Anna in the Tropics

Also: Waxwings.

Anna in the Tropics

Seattle Repertory Theatre; ends Sat., Oct. 30 How you respond to director Sharon Ott's staging of Nilo Cruz's 2003 Pulitzer winner may depend on how you responded to Ott's staging of Cruz's 2004 world premiere The Beauty of the Father back in May. Both productions are marked by Ott's prettified stiffness, some problems in the ensemble, and Cruz's tendency to favor lavishness in word over complexity of character. Nevertheless, when some woman onstage gets a dreamy look on her face and sighs something rich and delicate like, "Her skin was pale as a lily, and he was the color of saffron" you think, ah, hell, maybe you should just get over yourself and let the show be whatever it is. There is no doubt that the physical production is as gorgeous as Cruz's plush poeticism. The play is set in an Ybor City, Fla., cigar factory in 1929, and Ott's creative team has certainly taken us there: Hugh Landwher's extensive set, a warm, wooden, rotating peek into the factory and its owners' modest home, is the kind of articulate marvel that gives the Rep its well-deserved reputation for notable stagecraft; lighting designer Peter Maradudin's quietly regal splashes of sun match the resonant hues that distinguished his extraordinary work on The Beauty of the Father. What takes place inside such accomplished technical facility has its charms, too. Following an old, elegant custom that is as uncertain of permanence in an increasingly modernized world as the hand-rolled cigars themselves, suave new "lector" Juan Julian (Bryant Mason) arrives in Ybor City to read a novel aloud to the factory workers. He has chosen Anna Karenina to lift them from their monotony, and the life-or-death romanticism does its job, all right. Santiago Alcalar (John Herrera), the factory owner, and his wife, Ofelia (Maria Elena Ramirez), find renewed spirit in both their marriage and their business; daughter Conchita (Romi Dias) realizes she deserves the passion her inattentive husband Palomo (Paolo Andino) is denying her; impish, idealistic youngest child Marela (Tanya Perez) feels the promise of a life lived solely for love. Sure, this is all as obvious and florid as hell, but, oh, the lyrical sentiment wafts a sweet, heady spell. Cruz doesn't put enough meat on his characters' bones—we hardly know them before they're changed forever—yet their hearts are beating furiously, fabulously, right there on their sleeves. "I don't try to understand everything they say," explains Marela, contemplating Karenina's characters. "I let myself be taken." For the production to work you have to believe that you, too, would be transported by Tolstoy. And you do believe it—sort of. Ott knows an evocative stage picture when she sees one but, dammit, she can't get the show to organically feel as hot and sticky and swooning as you'd imagine bodies in exhilarated unrest would be. Her starchiness almost kills Juan's delicious seduction of Conchita; it does kill the crucial initial confrontation between Marela and Cheché (Peter Allas), Santiago's sour partner, rendering him a simple stock villain by play's end. None of the stolid men, in fact, are particularly appealing; Mason's lector resembles a silly dandy more than anything else. Give Ott this, though—her actresses find their way to the play's soul: Chipper Perez displays an iffy but appealing emotionalism; Ramirez is a true joy (she has a wonderfully happy drunk scene); and when Dias' emancipated woman looks at her faulty husband with new eyes, she conveys exactly the tremulous hope Cruz is so flamboyantly singing about. Anna is a flawed evening worth his words. STEVE WIECKING Waxwings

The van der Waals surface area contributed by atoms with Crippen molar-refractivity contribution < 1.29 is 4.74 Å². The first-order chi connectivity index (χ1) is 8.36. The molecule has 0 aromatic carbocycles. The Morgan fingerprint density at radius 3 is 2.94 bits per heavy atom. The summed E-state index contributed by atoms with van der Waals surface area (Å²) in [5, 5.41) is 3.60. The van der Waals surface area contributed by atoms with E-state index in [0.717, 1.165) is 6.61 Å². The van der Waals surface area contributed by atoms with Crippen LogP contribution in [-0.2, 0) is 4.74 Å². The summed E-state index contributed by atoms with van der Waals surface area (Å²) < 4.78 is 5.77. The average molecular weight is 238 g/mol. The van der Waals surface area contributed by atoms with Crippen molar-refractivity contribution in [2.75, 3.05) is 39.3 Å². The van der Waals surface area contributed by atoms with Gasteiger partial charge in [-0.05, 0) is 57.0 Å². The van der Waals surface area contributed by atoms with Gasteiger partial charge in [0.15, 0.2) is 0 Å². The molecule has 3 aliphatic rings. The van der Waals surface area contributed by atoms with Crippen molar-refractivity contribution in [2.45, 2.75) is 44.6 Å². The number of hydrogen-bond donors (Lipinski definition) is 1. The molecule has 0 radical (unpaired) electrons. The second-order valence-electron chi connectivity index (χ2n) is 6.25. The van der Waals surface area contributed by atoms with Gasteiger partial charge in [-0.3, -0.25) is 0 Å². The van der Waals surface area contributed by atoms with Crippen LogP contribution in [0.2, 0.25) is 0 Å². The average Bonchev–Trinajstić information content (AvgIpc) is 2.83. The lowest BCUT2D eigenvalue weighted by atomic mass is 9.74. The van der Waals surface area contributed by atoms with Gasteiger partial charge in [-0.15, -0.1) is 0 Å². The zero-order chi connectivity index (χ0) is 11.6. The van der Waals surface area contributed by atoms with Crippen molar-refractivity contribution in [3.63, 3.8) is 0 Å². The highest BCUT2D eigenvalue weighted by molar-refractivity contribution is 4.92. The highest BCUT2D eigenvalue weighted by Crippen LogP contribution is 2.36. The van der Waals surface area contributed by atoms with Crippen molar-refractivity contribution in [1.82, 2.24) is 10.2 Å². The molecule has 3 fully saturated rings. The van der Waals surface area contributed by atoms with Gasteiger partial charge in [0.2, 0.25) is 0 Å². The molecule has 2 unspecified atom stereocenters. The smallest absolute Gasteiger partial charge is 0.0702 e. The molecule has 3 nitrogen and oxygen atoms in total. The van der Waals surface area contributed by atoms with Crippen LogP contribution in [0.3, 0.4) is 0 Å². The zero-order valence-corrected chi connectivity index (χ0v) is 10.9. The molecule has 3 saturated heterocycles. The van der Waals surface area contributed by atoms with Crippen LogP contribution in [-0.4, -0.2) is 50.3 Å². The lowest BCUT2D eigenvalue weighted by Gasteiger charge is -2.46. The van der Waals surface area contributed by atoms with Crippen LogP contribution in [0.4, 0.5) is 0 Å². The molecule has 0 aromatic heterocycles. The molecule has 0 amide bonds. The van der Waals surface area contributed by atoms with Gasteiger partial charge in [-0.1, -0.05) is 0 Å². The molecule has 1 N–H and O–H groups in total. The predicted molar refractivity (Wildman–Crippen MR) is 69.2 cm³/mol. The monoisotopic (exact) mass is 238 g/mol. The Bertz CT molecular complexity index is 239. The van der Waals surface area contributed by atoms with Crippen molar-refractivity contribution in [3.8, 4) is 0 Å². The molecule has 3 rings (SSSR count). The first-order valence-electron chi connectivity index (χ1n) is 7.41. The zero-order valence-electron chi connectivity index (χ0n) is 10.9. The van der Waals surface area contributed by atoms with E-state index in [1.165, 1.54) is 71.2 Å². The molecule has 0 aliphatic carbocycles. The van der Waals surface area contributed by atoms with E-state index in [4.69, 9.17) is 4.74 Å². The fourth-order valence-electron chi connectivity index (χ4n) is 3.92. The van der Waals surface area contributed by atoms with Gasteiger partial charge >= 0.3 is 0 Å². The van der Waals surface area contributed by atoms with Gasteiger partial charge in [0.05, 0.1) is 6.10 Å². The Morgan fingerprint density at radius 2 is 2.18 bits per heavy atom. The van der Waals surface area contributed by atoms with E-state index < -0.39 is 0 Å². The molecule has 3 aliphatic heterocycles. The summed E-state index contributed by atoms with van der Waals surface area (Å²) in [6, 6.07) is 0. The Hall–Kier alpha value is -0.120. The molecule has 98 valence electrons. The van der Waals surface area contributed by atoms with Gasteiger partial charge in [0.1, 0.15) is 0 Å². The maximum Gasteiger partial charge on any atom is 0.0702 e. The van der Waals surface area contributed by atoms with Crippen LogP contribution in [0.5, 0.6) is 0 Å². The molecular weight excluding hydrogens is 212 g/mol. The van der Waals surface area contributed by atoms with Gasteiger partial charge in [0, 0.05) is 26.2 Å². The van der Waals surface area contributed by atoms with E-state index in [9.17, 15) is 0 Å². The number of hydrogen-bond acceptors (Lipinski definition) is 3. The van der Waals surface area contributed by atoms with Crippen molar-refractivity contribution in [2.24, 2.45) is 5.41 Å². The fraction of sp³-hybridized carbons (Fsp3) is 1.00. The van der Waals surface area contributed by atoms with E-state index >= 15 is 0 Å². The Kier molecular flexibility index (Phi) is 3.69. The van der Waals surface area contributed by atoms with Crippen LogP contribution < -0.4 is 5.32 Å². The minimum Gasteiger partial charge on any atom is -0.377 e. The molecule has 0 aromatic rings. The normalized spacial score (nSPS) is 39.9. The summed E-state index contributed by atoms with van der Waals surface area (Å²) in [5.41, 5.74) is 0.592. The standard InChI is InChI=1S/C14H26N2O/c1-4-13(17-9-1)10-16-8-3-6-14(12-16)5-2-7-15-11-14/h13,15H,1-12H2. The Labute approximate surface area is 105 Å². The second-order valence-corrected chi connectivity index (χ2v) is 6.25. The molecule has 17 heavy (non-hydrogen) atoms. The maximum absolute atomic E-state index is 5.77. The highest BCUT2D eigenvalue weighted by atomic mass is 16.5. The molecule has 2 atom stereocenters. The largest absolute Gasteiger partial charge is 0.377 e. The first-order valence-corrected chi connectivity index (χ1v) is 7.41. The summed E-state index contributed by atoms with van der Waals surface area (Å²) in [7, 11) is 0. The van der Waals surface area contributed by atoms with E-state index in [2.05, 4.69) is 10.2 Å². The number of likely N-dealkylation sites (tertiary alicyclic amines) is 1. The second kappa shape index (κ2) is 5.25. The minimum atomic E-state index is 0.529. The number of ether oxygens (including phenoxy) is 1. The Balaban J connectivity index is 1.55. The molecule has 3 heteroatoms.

Leo K. Theatre at Seattle Rep; ends Sun., Oct. 31 Sociologically speaking, Book-It's adaptation of Jonathan Raban's much-vaunted "Seattle" novel works as a comprehensive and often accurate piece of Northwest ethnography. Adapter Julie Beckman and director Mary Machala have decided to fairly pimp the local color, resulting in a historical curiosity par excellence. It's not just the play—a broad, Dickensian satire on the '90s boom-and-bust culture that changed this city forever—which reflects us to ourselves: Interested audience members can gauge the current zeitgeist in the goosed giggles and self-satisfied chortles emanating from the peanut gallery as every familiar reference point is trotted out—nonfat decaf lattes, smug antismokers, Dick's burgers, grunge dudes decked out in lumberjack chic, et al. At times it feels as though this production is more interested in flattering the fatted elite of this oh-so-ripe-for-satire city; the arrogant and passive-aggressive aspects of Seattle life are given a chuck under the chin when nothing short of a knockout blow would have sufficed. The whole tone of the production is too good-natured—grunge lite. The narrative tells the intertwining stories of beleaguered English author Tom Janeway (Terry Edward Moore) and Chick (Sam Lai), an ambitious Chinese "illegal" who makes short work of the American dream. The story is all irony and paradox—as the ingenious, hard-working Chick parlays his stints of labor into better contacts and greater control of his fortunes, Janeway's life begins to unravel in a series of increasingly devastating disasters. Good thing Raban is such a strong, insightful writer, not to mention social observer. Much of the pleasure to be found in this production is in listening to the characters mouth whole chunks of his dialogue, which is pitch-perfect and, at times, wonderfully poetic. There is also fantastic economy in the narrative itself, which moves along gracefully while compressing into three quick-moving hours a massive amount of action and information. (Jeffrey Cook's scenic design is also a marvel of architectural understatement, capable in a relatively small space of encompassing mock-Tudor Queen Anne, the insomniac sterility of a corporate office, and the gritty industry of waterfront docks.) Nothing about this production is dull, though it's hard to tell just how much of our rapt attention is the self-regard of watching our recent past lampooned in a technically competent production. For all the tragic trajectory of Janeway's fate, and for all the complex and biting social commentary underlying Chick's rise to riches, the texture and tone of Waxwings are just too . . . nice, which, this being Seattle, might prove the ultimate irony. Judging from opening night, this could prove to be the play Seattle wants, but that ain't satire—satire is about what we deserve. RICHARD MORIN